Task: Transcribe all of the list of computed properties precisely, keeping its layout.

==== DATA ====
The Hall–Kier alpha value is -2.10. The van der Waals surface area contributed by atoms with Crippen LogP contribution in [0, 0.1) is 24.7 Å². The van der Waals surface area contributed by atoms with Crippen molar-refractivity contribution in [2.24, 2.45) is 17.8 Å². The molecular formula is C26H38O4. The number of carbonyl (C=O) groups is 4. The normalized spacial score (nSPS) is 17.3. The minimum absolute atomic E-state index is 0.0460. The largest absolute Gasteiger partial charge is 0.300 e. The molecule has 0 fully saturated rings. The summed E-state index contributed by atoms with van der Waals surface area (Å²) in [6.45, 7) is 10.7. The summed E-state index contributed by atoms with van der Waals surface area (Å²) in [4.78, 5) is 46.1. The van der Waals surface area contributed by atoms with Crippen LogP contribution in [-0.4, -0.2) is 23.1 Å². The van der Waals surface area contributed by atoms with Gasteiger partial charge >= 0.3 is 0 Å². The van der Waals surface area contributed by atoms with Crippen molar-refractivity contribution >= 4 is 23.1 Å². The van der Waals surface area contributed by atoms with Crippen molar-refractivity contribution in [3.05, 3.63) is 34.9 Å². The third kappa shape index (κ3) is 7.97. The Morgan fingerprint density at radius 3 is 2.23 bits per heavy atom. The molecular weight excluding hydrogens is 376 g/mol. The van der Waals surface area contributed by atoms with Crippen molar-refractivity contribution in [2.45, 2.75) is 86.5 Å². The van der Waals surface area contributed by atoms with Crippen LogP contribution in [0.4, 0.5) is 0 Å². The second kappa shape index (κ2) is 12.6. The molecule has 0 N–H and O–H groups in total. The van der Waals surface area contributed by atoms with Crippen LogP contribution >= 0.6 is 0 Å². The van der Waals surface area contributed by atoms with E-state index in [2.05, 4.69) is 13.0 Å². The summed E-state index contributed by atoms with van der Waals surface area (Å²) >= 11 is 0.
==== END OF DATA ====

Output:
The Hall–Kier alpha value is -2.10. The van der Waals surface area contributed by atoms with Crippen LogP contribution in [0, 0.1) is 24.7 Å². The van der Waals surface area contributed by atoms with Crippen molar-refractivity contribution in [2.24, 2.45) is 17.8 Å². The molecular formula is C26H38O4. The number of carbonyl (C=O) groups is 4. The normalized spacial score (nSPS) is 17.3. The minimum absolute atomic E-state index is 0.0460. The largest absolute Gasteiger partial charge is 0.300 e. The molecule has 0 fully saturated rings. The summed E-state index contributed by atoms with van der Waals surface area (Å²) in [6.45, 7) is 10.7. The summed E-state index contributed by atoms with van der Waals surface area (Å²) in [4.78, 5) is 46.1. The van der Waals surface area contributed by atoms with Crippen LogP contribution in [-0.4, -0.2) is 23.1 Å². The van der Waals surface area contributed by atoms with Gasteiger partial charge >= 0.3 is 0 Å². The van der Waals surface area contributed by atoms with Crippen molar-refractivity contribution >= 4 is 23.1 Å². The van der Waals surface area contributed by atoms with Crippen molar-refractivity contribution in [3.05, 3.63) is 34.9 Å². The third kappa shape index (κ3) is 7.97. The Morgan fingerprint density at radius 3 is 2.23 bits per heavy atom. The molecular weight excluding hydrogens is 376 g/mol. The van der Waals surface area contributed by atoms with Crippen molar-refractivity contribution in [2.45, 2.75) is 86.5 Å². The van der Waals surface area contributed by atoms with Crippen LogP contribution in [0.4, 0.5) is 0 Å². The second kappa shape index (κ2) is 12.6. The molecule has 0 N–H and O–H groups in total. The van der Waals surface area contributed by atoms with Crippen LogP contribution >= 0.6 is 0 Å². The van der Waals surface area contributed by atoms with E-state index in [2.05, 4.69) is 13.0 Å². The summed E-state index contributed by atoms with van der Waals surface area (Å²) >= 11 is 0.